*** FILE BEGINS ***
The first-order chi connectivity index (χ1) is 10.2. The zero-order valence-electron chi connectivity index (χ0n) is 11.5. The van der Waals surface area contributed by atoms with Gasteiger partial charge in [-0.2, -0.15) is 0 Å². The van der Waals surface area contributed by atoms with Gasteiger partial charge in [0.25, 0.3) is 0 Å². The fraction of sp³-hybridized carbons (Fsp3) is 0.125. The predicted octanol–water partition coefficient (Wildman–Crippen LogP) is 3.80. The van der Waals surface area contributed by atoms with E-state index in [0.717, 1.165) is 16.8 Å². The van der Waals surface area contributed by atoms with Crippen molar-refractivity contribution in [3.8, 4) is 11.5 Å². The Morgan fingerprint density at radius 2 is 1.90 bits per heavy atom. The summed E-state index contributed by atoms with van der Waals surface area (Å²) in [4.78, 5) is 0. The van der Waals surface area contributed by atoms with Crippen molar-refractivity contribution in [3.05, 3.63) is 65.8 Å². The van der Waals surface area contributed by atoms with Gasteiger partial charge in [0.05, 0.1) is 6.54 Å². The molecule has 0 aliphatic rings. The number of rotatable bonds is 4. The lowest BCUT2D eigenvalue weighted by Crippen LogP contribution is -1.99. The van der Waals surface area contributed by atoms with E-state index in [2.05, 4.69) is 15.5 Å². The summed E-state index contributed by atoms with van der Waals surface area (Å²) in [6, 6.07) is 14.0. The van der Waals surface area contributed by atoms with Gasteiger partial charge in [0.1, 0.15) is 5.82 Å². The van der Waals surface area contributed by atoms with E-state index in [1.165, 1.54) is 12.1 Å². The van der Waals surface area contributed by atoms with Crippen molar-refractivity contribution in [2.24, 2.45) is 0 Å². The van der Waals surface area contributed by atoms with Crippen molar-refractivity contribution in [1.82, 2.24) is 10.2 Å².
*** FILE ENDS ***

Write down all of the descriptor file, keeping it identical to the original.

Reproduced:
The first-order chi connectivity index (χ1) is 10.2. The zero-order valence-electron chi connectivity index (χ0n) is 11.5. The van der Waals surface area contributed by atoms with Gasteiger partial charge in [-0.2, -0.15) is 0 Å². The van der Waals surface area contributed by atoms with Gasteiger partial charge in [0.25, 0.3) is 0 Å². The fraction of sp³-hybridized carbons (Fsp3) is 0.125. The predicted octanol–water partition coefficient (Wildman–Crippen LogP) is 3.80. The van der Waals surface area contributed by atoms with E-state index in [0.717, 1.165) is 16.8 Å². The van der Waals surface area contributed by atoms with Crippen molar-refractivity contribution in [3.8, 4) is 11.5 Å². The Morgan fingerprint density at radius 2 is 1.90 bits per heavy atom. The summed E-state index contributed by atoms with van der Waals surface area (Å²) in [4.78, 5) is 0. The van der Waals surface area contributed by atoms with Crippen molar-refractivity contribution in [3.05, 3.63) is 65.8 Å². The van der Waals surface area contributed by atoms with Gasteiger partial charge in [0.05, 0.1) is 6.54 Å². The molecule has 0 aliphatic rings. The number of rotatable bonds is 4. The lowest BCUT2D eigenvalue weighted by Crippen LogP contribution is -1.99. The van der Waals surface area contributed by atoms with E-state index in [2.05, 4.69) is 15.5 Å². The summed E-state index contributed by atoms with van der Waals surface area (Å²) in [6, 6.07) is 14.0. The van der Waals surface area contributed by atoms with Gasteiger partial charge in [0.1, 0.15) is 5.82 Å². The van der Waals surface area contributed by atoms with E-state index in [1.165, 1.54) is 12.1 Å². The van der Waals surface area contributed by atoms with Crippen molar-refractivity contribution in [2.24, 2.45) is 0 Å². The van der Waals surface area contributed by atoms with Crippen molar-refractivity contribution in [1.82, 2.24) is 10.2 Å².